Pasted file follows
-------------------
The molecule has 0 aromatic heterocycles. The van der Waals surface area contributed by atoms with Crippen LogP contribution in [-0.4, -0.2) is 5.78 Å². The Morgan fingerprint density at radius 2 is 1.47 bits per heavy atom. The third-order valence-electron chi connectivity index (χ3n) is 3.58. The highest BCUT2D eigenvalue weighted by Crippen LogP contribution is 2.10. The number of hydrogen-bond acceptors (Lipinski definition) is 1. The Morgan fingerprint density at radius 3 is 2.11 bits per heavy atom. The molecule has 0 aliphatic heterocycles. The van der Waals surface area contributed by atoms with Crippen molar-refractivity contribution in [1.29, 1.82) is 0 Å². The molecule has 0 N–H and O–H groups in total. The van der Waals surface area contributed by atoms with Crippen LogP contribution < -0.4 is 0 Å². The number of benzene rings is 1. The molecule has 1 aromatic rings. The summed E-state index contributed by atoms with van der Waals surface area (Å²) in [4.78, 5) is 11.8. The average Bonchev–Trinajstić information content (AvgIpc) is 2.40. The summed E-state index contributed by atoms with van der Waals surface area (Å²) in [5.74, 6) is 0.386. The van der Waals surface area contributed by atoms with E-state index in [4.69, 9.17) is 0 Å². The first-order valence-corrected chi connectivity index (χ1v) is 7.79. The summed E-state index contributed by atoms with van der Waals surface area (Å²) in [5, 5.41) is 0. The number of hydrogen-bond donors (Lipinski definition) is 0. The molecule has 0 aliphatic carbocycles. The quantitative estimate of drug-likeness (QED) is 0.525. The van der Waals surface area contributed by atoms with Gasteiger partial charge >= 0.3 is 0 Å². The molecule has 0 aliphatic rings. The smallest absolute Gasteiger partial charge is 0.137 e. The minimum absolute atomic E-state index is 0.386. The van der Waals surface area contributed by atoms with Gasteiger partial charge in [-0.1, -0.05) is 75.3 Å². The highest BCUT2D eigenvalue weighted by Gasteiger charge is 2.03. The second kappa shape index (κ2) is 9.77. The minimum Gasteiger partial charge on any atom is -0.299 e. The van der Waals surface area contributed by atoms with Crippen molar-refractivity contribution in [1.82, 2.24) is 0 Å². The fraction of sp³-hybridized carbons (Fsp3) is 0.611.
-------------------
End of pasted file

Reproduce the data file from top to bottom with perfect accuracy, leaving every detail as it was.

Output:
The molecule has 0 aromatic heterocycles. The van der Waals surface area contributed by atoms with Crippen LogP contribution in [-0.4, -0.2) is 5.78 Å². The Morgan fingerprint density at radius 2 is 1.47 bits per heavy atom. The third-order valence-electron chi connectivity index (χ3n) is 3.58. The highest BCUT2D eigenvalue weighted by Crippen LogP contribution is 2.10. The number of hydrogen-bond acceptors (Lipinski definition) is 1. The Morgan fingerprint density at radius 3 is 2.11 bits per heavy atom. The molecule has 0 aliphatic heterocycles. The van der Waals surface area contributed by atoms with Crippen molar-refractivity contribution in [1.29, 1.82) is 0 Å². The molecule has 0 N–H and O–H groups in total. The van der Waals surface area contributed by atoms with Crippen LogP contribution < -0.4 is 0 Å². The number of benzene rings is 1. The molecule has 1 aromatic rings. The summed E-state index contributed by atoms with van der Waals surface area (Å²) in [4.78, 5) is 11.8. The average Bonchev–Trinajstić information content (AvgIpc) is 2.40. The summed E-state index contributed by atoms with van der Waals surface area (Å²) in [5.74, 6) is 0.386. The van der Waals surface area contributed by atoms with E-state index in [4.69, 9.17) is 0 Å². The first-order valence-corrected chi connectivity index (χ1v) is 7.79. The summed E-state index contributed by atoms with van der Waals surface area (Å²) in [5, 5.41) is 0. The number of hydrogen-bond donors (Lipinski definition) is 0. The molecule has 0 aliphatic carbocycles. The quantitative estimate of drug-likeness (QED) is 0.525. The van der Waals surface area contributed by atoms with Gasteiger partial charge >= 0.3 is 0 Å². The molecule has 0 aliphatic rings. The smallest absolute Gasteiger partial charge is 0.137 e. The minimum absolute atomic E-state index is 0.386. The van der Waals surface area contributed by atoms with Gasteiger partial charge in [-0.1, -0.05) is 75.3 Å². The highest BCUT2D eigenvalue weighted by Gasteiger charge is 2.03. The second kappa shape index (κ2) is 9.77. The minimum Gasteiger partial charge on any atom is -0.299 e. The van der Waals surface area contributed by atoms with Crippen molar-refractivity contribution in [1.82, 2.24) is 0 Å². The fraction of sp³-hybridized carbons (Fsp3) is 0.611.